Timing is everything. It’s well known that to get the most publicity teams and leagues should make sure they have large events or big announcements when the viewing public is fully engaged. When those same teams and leagues want to dump bad news or bad PR, they announce them on Friday afternoons heading into a long — holiday — weekend. The hope is that the news will be ignored or washed over until the next news cycle. That is why it is so confusing that the NBA is starting free agency officially on July 1, the Friday before July 4th weekend.
This NBA free agency has the potential for — proverbial — fireworks. First there are some big names involved led by superstar Kevin Durant. Other big name players include Dwight Howard, Al Horford, and Harrison Barnes. All of these players could theoretically be signed while fans and their families are more concerned about grilling up burgers and literal fireworks displays. Factor that in to the crazy amount of money that could be spent due to the skyrocketing salary cap and this NBA free agency period could be unlike any other in the history of the league. That’s made for traditional and digital media.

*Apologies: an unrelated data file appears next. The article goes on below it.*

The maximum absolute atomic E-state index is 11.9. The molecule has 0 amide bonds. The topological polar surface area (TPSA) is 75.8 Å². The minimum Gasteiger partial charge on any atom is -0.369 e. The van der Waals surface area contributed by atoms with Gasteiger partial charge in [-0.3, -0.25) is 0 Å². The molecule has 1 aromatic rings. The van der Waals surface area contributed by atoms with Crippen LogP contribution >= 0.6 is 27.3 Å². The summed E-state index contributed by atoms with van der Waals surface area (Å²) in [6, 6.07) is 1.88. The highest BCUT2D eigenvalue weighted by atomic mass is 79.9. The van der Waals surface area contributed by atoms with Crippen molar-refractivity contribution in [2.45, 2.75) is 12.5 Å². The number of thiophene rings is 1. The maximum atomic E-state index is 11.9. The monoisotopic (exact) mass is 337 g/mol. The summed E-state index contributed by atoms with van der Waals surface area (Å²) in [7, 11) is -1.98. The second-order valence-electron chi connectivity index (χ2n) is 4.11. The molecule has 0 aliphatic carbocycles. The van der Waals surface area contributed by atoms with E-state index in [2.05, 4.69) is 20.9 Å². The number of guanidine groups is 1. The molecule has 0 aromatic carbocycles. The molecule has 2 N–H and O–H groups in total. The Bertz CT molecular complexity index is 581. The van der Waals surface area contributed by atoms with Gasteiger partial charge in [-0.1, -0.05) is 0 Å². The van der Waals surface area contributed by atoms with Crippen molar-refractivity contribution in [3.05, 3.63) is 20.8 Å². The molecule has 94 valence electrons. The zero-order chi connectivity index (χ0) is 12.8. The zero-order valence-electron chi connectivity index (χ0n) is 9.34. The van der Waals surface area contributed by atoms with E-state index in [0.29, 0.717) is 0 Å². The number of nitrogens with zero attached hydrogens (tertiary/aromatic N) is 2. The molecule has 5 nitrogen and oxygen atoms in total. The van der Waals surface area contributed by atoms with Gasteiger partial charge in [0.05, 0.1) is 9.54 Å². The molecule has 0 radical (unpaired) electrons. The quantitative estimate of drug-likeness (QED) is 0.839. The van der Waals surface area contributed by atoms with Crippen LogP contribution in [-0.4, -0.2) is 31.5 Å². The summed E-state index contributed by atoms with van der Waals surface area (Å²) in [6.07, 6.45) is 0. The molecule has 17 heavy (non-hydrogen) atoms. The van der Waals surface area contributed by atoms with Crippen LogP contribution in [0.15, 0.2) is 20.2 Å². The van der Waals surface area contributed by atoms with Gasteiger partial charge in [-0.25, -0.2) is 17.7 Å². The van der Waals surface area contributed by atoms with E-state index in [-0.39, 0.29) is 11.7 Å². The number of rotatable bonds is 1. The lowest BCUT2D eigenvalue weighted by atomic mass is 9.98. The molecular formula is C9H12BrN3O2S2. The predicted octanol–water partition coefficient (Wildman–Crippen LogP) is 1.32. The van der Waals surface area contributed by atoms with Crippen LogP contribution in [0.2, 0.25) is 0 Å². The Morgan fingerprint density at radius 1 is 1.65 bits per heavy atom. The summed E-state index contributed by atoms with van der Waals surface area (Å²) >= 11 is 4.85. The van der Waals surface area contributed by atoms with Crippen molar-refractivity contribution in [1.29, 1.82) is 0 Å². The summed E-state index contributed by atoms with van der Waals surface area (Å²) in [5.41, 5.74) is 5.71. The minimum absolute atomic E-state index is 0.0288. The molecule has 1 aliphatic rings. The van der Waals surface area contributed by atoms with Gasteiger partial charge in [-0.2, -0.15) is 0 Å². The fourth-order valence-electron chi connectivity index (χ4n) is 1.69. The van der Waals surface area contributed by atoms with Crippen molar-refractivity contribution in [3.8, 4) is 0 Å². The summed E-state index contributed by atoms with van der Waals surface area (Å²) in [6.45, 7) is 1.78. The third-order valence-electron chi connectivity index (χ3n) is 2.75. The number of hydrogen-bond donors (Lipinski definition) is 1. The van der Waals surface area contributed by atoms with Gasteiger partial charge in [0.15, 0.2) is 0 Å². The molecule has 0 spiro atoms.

Instead the league and its partners such as ESPN and Turner won’t be able to leverage the events of this weekend. People just won’t be paying attention. Maybe they might check their Twitter feed, but no one is fully focusing on their teams future roster. People are less likely to be watching anything on TV while they vacation or hang out with family and friends.
The date was moved up because teams were reaching agreements prior to when they could officially sign players. Everyone remembers the DeAndre Jordan Banana Boat fiasco from last year. Even though it seemed like anarchy, it got the attention of casual and obsessive fans alike. That won’t happen if Kevin Durant makes his decision on July 3rd. It won’t happen if Dwight Howard gets a four-year deal on the first day of free agency. It’s just a missed opportunity for the league, its teams, and its media partners.
It’s just an odd time to start one of the most important and heavily covered portions of the off-season. Maybe it is just unlucky timing and next year will change. For now, the NBA and its partners are missing out on a huge opportunity.